But to refer to it as I did earlier, the exhibition demonstrated glam as a scene and there is no scene without it’s people. Bearing this in mind the Performance of Style exhibition demonstrated not just that but excelled in it using popular Cultural Icons as its introduction before it identified themes and factions within in it .Themes which unapologetically address androgyny both pretentiously and without pretense. Works by David Hockney, Cindy Sherman, Andy Warhol, Allen Jones and Richard Hamilton exemplified this and a particular highlight was a painting by Franz Gertsch titled ‘At Luciano’s House’. I had to inspect it closely to believe it was a painting. Unfortunately due to not wanting to infringe on any copyright issues you will have to see the painting for yourself but by way of trying to make up for this I have devised a small collection from my own personal glam gallery and although I didn’t share the same flamboyant and slightly hedonistic message to the world I was a part of, I did do a fair bit of styling and profiling.
Whether you’re a music enthusiast or share an interest in examining the components that make up a popular cultural movement or like myself have part of your heart firmly stuck in the 70s theres every chance (like me again) you’ll leave the Tate Liverpool with a hankering for a 7 minute album track carrying a party Seven under your arm whistling the theme tune to ‘Man about the house.’
The exhibition continues until 12th May 2013.
For more info click http://www.tate.org.uk/visit/tate-liverpool
¡Hola! ¿Como estas? Oh, sorry, got carried away there. I’m currently sitting on a balcony in Spain having completely failed at correctly telling the time properly. So I’m ready for dinner an hour early and I thought I’d be a swotty Culture Champ and see what’s going on at home.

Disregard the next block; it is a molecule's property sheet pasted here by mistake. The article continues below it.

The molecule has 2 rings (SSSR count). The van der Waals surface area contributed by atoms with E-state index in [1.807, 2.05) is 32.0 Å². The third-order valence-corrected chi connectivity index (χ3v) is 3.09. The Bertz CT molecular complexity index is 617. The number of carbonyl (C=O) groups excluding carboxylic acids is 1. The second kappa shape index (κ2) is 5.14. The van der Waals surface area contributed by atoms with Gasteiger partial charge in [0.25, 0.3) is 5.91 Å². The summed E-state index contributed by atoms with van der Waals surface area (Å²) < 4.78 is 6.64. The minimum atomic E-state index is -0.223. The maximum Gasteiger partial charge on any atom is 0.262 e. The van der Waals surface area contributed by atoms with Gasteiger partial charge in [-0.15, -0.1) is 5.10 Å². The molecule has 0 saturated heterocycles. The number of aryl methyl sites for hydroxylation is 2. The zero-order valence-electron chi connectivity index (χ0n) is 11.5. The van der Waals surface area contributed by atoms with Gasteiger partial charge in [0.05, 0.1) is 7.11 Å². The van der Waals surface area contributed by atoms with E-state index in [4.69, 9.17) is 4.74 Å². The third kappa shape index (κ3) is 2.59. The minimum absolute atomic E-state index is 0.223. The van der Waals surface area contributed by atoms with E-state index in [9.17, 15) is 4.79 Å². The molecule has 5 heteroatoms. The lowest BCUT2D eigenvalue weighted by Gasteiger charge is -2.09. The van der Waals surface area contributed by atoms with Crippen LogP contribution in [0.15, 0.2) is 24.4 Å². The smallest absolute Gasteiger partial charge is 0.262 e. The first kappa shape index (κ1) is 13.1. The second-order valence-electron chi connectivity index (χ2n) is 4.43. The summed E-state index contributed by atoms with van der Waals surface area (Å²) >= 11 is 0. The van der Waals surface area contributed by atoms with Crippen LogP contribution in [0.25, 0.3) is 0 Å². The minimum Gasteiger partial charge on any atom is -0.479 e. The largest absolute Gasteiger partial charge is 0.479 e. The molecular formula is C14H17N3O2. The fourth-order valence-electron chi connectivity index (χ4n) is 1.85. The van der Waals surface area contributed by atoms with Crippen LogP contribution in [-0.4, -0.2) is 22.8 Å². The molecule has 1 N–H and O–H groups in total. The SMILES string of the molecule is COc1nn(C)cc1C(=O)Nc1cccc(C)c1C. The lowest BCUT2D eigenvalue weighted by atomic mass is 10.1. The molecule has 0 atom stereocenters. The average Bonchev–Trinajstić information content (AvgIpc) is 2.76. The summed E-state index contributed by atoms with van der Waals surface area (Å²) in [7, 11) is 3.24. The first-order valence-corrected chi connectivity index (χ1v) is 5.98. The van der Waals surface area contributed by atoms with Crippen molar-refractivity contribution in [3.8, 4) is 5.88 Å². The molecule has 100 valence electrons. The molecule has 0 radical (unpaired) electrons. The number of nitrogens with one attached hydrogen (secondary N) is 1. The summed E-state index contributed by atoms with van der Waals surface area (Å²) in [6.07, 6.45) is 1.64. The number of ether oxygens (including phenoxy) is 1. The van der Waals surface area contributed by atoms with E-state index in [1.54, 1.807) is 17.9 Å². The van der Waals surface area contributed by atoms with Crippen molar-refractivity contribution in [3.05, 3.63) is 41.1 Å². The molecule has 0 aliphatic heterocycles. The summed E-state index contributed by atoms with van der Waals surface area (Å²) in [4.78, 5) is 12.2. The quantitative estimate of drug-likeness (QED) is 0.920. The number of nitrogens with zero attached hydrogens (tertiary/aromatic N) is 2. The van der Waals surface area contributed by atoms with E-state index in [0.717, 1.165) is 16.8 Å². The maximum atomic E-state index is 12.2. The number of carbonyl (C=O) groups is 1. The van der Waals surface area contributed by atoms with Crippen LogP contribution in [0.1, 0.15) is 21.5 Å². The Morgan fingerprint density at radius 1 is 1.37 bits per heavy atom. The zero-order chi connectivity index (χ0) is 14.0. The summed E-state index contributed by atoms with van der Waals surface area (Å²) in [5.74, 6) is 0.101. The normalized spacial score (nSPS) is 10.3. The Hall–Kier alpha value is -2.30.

Well, some pretty great stuff as it happens. The Arts and Cultural Investment Programme (ACIP), which gives funding to organisations that have culture at the heart of its business, has been busy doling out more than £3 million to Liverpool’s Arts and cultural organisations.
The majority of the money has gone to the big organisations that we know and love so well: The Philharmonic, FACT, the Tate Liverpool and the ever-wonderful Everyman/Playhouse among them. But some smaller organisations have benefitted too; from our own beloved Open Culture, which organises the marvellous Light Night, through to the Lodestar theatre company, which brought us the fresh and lively Romeo & Juliet at St George’s Hall last year.
In these harsh economic times,it’s so easy to see culture as a complete non-priority for many people, and yet for Liverpool, culture is at the heart of the city’s potential for growth. It’s culture that brings people in to say hello and then when they see what we’ve got, they may well want to come back. Maybe even stay a while.
I also think that in these dire economic times we need to embrace the things that are unique to the city because these are the things that help to bring people in and build a thriving economy.
So have a look at what we’ve got that makes us special and get out and see more of it. And tell your friends.
So hasta luego for now. It’s time for dinner. See you soon.